Don’t Have an FSA? You’ll Want One Now

by Jessica Sommerfield · 7 comments

In case you’re not familiar with the term, flexible spending accounts (FSAs) are employer-offered healthcare accounts that allow you to set aside and use pre-tax pay for miscellaneous healthcare expenses not covered by your insurance.

While the concept of setting aside funds for medical incidentals sounds like a great idea, only about 20% of employees that are offered FSAs take advantage of them. This is due to the fact that, in the past, the government enforced a “use it or lose it” policy. In other words, if you hadn’t spent your FSA by the end of the year, you’d forfeit it.

This was a discouraging policy, since healthcare expenses are as unpredictable as the future. The government, however, was concerned that if participants were allowed to set aside and roll over an unlimited amount of pre-tax funds, they’d be more likely to abuse the funds for non-medical purposes.

But, there’s recently been a change to the 30-year-old FSA policy: FSA participants will now be allowed to roll over up to $500 for the following year’s expenses.

The State of FSAs Today

This favorable change is mostly due to pressure from businesses and healthcare advocates, many of whom have been pushing for it for years. In today’s uncertain market, it comes as a welcome adjustment to a healthcare expense safety net.

Even though most FSAs are offered as part of non-traditional and pay-as-you-go approaches to healthcare that include Health Savings Accounts (HSAs) attached to High-Deductible Plans (HDPs), they’re increasingly being offered in conjunction with traditional healthcare plans. In the face of increasing healthcare costs, this is an important step. Even better, the change in policy is taking effect immediately, so most participants will be able to roll over unused 2013 funds into next year.

Your Alternatives to FSAs

You may be thinking, “That’s great, but my employer doesn’t offer an FSA with any of their benefit plans.” While there’s currently no way to open a flex-spending account privately, you can always save on your own. Though, of course, this takes more discipline and planning than simply approving an amount to be withheld from your payroll each week.

The money you set aside won’t be pre-tax dollars, but you may be able to claim certain out-of-pocket medical expenses as a deduction on your tax return. Be sure to save the money in a way that’s easily accessible when you need it (but not so accessible you’re tempted to use it for other spending). If you place the money in a savings account, you can even earn interest. Be sure not to place all of it in a high-risk investment fund.

And while you may not be able to use a FSA right now, it may only be a short time before your employer offers it as an option. Due to their rise in popularity, nearly 90% of employers now offer FSAs.

If you have the option and haven’t enrolled because of the use-it-or-lose it policy, now there are fewer excuses not to protect your budget from out-of-pocket medical expenses in the upcoming year.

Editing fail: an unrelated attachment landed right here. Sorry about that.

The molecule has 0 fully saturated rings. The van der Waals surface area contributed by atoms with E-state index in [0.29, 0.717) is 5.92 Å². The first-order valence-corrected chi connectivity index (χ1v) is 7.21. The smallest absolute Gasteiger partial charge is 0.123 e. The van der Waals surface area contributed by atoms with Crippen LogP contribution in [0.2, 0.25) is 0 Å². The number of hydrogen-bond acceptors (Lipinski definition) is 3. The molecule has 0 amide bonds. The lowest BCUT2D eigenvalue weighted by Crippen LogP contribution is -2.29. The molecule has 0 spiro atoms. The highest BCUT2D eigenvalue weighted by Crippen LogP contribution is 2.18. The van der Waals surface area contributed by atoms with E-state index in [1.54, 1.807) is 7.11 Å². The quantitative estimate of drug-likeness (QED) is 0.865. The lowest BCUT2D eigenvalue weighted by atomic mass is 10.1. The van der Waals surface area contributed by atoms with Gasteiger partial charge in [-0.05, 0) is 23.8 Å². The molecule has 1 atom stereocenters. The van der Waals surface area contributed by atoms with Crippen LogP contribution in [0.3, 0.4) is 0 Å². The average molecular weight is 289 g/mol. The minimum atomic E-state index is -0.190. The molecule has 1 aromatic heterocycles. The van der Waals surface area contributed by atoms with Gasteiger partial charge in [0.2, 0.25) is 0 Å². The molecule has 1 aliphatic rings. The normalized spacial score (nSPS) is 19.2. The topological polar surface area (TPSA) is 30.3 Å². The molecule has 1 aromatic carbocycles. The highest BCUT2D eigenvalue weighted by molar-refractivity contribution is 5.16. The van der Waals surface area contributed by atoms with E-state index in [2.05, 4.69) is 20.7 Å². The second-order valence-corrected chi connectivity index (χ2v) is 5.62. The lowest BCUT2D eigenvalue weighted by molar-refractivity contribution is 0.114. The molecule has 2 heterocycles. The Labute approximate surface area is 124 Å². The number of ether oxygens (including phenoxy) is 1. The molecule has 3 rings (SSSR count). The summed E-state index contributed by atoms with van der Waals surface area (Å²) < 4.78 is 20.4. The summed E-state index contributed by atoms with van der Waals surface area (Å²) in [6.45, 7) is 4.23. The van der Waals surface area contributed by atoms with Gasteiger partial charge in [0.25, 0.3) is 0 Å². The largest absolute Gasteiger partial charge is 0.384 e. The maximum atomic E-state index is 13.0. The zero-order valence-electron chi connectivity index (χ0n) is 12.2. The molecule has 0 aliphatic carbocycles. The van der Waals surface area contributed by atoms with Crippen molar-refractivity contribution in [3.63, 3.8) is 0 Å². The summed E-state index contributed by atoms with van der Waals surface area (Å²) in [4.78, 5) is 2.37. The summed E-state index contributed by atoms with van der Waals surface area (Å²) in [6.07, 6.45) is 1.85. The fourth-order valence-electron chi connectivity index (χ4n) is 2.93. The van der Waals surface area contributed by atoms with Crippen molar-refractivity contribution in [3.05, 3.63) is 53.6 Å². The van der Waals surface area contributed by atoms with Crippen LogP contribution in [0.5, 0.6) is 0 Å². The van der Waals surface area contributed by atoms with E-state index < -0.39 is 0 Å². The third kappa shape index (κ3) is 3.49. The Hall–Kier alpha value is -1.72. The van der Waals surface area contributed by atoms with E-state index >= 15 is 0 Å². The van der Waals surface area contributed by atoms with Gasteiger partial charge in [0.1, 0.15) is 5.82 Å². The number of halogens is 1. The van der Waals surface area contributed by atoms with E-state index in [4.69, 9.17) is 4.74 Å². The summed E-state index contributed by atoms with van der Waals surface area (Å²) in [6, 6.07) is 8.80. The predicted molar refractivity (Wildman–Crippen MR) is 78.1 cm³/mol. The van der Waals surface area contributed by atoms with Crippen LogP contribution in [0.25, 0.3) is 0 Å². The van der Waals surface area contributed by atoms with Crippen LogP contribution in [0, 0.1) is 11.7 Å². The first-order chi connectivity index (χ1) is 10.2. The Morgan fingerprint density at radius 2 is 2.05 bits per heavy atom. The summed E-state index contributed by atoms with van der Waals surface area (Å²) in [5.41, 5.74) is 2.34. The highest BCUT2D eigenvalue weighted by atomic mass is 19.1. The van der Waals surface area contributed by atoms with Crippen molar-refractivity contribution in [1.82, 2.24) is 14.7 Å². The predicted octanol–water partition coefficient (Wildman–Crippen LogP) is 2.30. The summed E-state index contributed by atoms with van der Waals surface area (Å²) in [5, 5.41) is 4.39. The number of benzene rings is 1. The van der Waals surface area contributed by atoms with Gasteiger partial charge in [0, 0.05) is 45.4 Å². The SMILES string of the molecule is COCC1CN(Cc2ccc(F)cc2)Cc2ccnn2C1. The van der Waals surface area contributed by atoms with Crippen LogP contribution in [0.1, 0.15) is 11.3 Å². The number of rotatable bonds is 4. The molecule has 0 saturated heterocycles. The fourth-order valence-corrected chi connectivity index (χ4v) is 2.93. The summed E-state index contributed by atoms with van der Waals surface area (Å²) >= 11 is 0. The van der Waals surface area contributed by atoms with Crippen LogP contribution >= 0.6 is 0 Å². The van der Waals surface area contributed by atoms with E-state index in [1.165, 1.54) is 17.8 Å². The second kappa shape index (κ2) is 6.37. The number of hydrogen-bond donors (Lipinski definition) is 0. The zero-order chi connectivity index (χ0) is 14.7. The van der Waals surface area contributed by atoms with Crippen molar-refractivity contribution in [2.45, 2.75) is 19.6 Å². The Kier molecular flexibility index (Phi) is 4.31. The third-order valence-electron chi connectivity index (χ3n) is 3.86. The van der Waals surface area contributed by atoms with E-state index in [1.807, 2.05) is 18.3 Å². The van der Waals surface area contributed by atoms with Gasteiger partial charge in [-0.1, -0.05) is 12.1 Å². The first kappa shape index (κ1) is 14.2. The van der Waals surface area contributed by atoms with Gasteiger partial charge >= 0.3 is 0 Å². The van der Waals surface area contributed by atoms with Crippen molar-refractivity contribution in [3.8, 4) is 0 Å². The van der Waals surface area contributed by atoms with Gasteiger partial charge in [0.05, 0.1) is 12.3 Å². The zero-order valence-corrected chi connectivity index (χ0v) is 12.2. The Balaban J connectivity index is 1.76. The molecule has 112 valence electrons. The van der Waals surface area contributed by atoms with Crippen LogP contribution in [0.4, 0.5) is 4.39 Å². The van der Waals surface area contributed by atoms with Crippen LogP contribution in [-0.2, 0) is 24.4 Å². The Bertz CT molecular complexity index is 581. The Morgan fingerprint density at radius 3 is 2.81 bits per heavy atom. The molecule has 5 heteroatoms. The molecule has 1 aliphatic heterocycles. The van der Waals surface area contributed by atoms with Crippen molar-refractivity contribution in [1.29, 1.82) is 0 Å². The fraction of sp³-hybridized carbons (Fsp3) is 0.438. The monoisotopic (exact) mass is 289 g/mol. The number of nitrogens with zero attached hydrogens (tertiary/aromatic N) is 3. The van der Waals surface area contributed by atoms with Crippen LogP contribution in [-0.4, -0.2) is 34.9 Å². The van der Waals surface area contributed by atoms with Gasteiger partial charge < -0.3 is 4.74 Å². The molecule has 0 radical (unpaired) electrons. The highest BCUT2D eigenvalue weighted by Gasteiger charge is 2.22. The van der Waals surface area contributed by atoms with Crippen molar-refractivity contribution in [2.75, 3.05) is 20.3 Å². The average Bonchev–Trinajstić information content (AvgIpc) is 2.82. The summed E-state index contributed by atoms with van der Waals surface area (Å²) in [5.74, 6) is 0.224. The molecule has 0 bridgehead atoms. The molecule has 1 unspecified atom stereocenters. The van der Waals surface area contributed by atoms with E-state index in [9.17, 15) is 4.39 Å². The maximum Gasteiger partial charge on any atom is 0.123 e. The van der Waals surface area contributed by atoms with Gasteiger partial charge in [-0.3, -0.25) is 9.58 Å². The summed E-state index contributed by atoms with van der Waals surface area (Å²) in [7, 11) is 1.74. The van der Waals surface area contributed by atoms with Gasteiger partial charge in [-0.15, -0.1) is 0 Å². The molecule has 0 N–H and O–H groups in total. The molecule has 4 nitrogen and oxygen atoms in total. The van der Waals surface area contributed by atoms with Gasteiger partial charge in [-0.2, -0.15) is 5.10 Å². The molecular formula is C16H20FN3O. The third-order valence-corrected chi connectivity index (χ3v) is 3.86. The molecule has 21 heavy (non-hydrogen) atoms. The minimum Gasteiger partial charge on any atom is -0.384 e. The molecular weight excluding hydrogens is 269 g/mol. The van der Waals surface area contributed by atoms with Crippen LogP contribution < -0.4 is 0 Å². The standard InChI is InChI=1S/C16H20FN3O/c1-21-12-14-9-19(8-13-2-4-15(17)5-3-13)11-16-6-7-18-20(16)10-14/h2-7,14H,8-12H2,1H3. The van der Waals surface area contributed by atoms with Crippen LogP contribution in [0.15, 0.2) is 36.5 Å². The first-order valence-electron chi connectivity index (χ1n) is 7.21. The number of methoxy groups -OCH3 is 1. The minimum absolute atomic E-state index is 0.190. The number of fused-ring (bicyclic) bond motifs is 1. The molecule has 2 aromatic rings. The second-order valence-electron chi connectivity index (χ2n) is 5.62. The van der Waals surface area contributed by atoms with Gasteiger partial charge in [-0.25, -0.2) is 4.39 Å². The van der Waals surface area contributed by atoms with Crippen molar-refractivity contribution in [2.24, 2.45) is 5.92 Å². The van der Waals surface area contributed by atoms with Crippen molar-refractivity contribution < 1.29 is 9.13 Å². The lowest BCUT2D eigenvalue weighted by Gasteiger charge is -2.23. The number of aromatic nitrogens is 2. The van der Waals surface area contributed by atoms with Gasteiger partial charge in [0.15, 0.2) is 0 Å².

Do you contribute to a FSA? Why or why not?

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  • Martilyo says:

    Interesting. Thanks for the information. I guess my concern would be that if I would elect to put $500 in my FSA for 2014 and not use it, I could stop my election for 2015 and just roll the $500 from 2014 to 2015. I guess that could be one way of reducing my overall taxable income. I will have to do more research. Thanks again.

    Martilyo
    The Angry Millionaire

  • My employer got rid of the FSA a year before I came on board. Our health insurance is really good though and I don’t have a lot of out of pocket expenses anyways.

  • Clint says:

    Good info. Thanks! It’s open enrollment time for us now so this post is very timely. Under our current benefits, our employer did not have to offer the rollover FSA for 2014 since they already offer a grace period for filing FSA claims but will be considering it for 2015. I believe with the new change, they are required to either offer the rollover option or a grace period but not both.

  • I appreciate the information as I wasn’t even aware of FSA. I’ve always been one to stash money away in a savings account for emergencies on my own.

  • I did not know much about FSAs. Thanks for sharing the post with us. Learned a lot. Thanks mate.

  • I think it’s great they made the change. We run our own business now, so we have an HSA, but we both had FSA’s when we worked for past employers. it just made too much sense not to.

    • MoneyNing says:

      We no longer have access to a FSA as a small business owner but I really miss the huge savings. Back when my wife and I were employees, we allocated the max to FSA accounts so a good chunk of our salary didn’t need to be taxed. Hopefully one day the government will let small business owners take advantage of this too!

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